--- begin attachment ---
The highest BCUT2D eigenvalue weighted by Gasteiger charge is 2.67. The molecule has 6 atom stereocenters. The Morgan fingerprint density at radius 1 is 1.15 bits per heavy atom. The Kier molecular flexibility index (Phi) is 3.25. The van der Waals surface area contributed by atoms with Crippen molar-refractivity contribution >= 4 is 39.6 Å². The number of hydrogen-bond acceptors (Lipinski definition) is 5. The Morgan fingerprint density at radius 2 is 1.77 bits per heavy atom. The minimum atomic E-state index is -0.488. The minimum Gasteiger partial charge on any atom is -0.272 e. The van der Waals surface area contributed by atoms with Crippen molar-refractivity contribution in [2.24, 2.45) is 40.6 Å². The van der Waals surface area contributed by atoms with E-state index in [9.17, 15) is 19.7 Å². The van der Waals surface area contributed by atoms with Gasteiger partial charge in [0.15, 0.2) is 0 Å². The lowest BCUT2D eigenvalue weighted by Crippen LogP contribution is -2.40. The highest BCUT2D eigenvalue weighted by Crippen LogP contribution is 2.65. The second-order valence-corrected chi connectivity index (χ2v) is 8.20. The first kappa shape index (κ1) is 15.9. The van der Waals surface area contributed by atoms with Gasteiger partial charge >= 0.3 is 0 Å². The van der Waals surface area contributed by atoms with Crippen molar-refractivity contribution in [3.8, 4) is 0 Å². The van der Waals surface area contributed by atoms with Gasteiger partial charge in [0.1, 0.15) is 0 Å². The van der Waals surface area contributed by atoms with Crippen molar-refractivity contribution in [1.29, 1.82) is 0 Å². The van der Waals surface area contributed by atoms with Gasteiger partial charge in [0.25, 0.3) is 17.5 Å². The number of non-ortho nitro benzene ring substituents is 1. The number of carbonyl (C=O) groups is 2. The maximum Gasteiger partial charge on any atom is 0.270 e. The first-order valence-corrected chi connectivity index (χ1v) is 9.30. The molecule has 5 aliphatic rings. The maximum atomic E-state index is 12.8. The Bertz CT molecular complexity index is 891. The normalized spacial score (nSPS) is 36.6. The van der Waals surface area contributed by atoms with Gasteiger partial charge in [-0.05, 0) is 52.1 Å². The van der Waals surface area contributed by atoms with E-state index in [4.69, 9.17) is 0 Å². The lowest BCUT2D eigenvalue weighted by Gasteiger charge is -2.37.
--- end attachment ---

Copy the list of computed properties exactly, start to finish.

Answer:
The highest BCUT2D eigenvalue weighted by Gasteiger charge is 2.67. The molecule has 6 atom stereocenters. The Morgan fingerprint density at radius 1 is 1.15 bits per heavy atom. The Kier molecular flexibility index (Phi) is 3.25. The van der Waals surface area contributed by atoms with Crippen molar-refractivity contribution >= 4 is 39.6 Å². The number of hydrogen-bond acceptors (Lipinski definition) is 5. The Morgan fingerprint density at radius 2 is 1.77 bits per heavy atom. The minimum atomic E-state index is -0.488. The minimum Gasteiger partial charge on any atom is -0.272 e. The van der Waals surface area contributed by atoms with Crippen molar-refractivity contribution in [2.24, 2.45) is 40.6 Å². The van der Waals surface area contributed by atoms with E-state index in [9.17, 15) is 19.7 Å². The van der Waals surface area contributed by atoms with Gasteiger partial charge in [0.15, 0.2) is 0 Å². The lowest BCUT2D eigenvalue weighted by Crippen LogP contribution is -2.40. The highest BCUT2D eigenvalue weighted by Crippen LogP contribution is 2.65. The second-order valence-corrected chi connectivity index (χ2v) is 8.20. The first kappa shape index (κ1) is 15.9. The van der Waals surface area contributed by atoms with Gasteiger partial charge >= 0.3 is 0 Å². The van der Waals surface area contributed by atoms with Crippen molar-refractivity contribution in [3.8, 4) is 0 Å². The van der Waals surface area contributed by atoms with Gasteiger partial charge in [0.1, 0.15) is 0 Å². The van der Waals surface area contributed by atoms with Crippen molar-refractivity contribution in [1.29, 1.82) is 0 Å². The van der Waals surface area contributed by atoms with Gasteiger partial charge in [0.25, 0.3) is 17.5 Å². The number of non-ortho nitro benzene ring substituents is 1. The number of carbonyl (C=O) groups is 2. The maximum Gasteiger partial charge on any atom is 0.270 e. The first-order valence-corrected chi connectivity index (χ1v) is 9.30. The molecule has 5 aliphatic rings. The maximum atomic E-state index is 12.8. The Bertz CT molecular complexity index is 891. The normalized spacial score (nSPS) is 36.6. The van der Waals surface area contributed by atoms with Gasteiger partial charge in [-0.05, 0) is 52.1 Å². The van der Waals surface area contributed by atoms with E-state index in [4.69, 9.17) is 0 Å². The lowest BCUT2D eigenvalue weighted by Gasteiger charge is -2.37.